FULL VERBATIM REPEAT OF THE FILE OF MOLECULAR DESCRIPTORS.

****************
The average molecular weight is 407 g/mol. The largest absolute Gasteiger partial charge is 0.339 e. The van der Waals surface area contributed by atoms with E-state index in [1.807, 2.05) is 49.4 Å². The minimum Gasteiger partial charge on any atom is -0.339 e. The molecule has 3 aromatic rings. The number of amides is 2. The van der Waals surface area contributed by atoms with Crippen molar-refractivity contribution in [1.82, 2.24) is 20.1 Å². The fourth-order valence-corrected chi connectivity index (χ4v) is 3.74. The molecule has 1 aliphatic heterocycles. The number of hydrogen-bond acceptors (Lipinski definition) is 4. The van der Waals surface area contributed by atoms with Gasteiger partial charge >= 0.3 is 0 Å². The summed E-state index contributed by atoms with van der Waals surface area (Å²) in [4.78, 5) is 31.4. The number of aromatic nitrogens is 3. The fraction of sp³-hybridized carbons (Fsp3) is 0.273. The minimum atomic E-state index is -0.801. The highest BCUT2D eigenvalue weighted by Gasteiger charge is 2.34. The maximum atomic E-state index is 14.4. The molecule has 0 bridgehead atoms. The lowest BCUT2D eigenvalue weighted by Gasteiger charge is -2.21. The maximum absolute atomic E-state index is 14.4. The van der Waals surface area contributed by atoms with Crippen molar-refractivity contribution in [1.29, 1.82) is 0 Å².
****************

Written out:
The average molecular weight is 407 g/mol. The largest absolute Gasteiger partial charge is 0.339 e. The van der Waals surface area contributed by atoms with E-state index in [1.807, 2.05) is 49.4 Å². The minimum Gasteiger partial charge on any atom is -0.339 e. The molecule has 3 aromatic rings. The number of amides is 2. The van der Waals surface area contributed by atoms with Crippen molar-refractivity contribution in [1.82, 2.24) is 20.1 Å². The fourth-order valence-corrected chi connectivity index (χ4v) is 3.74. The molecule has 1 aliphatic heterocycles. The number of hydrogen-bond acceptors (Lipinski definition) is 4. The van der Waals surface area contributed by atoms with Gasteiger partial charge >= 0.3 is 0 Å². The summed E-state index contributed by atoms with van der Waals surface area (Å²) in [4.78, 5) is 31.4. The number of aromatic nitrogens is 3. The fraction of sp³-hybridized carbons (Fsp3) is 0.273. The minimum atomic E-state index is -0.801. The highest BCUT2D eigenvalue weighted by Gasteiger charge is 2.34. The maximum atomic E-state index is 14.4. The molecule has 0 bridgehead atoms. The lowest BCUT2D eigenvalue weighted by Gasteiger charge is -2.21. The maximum absolute atomic E-state index is 14.4. The van der Waals surface area contributed by atoms with Crippen molar-refractivity contribution in [1.29, 1.82) is 0 Å².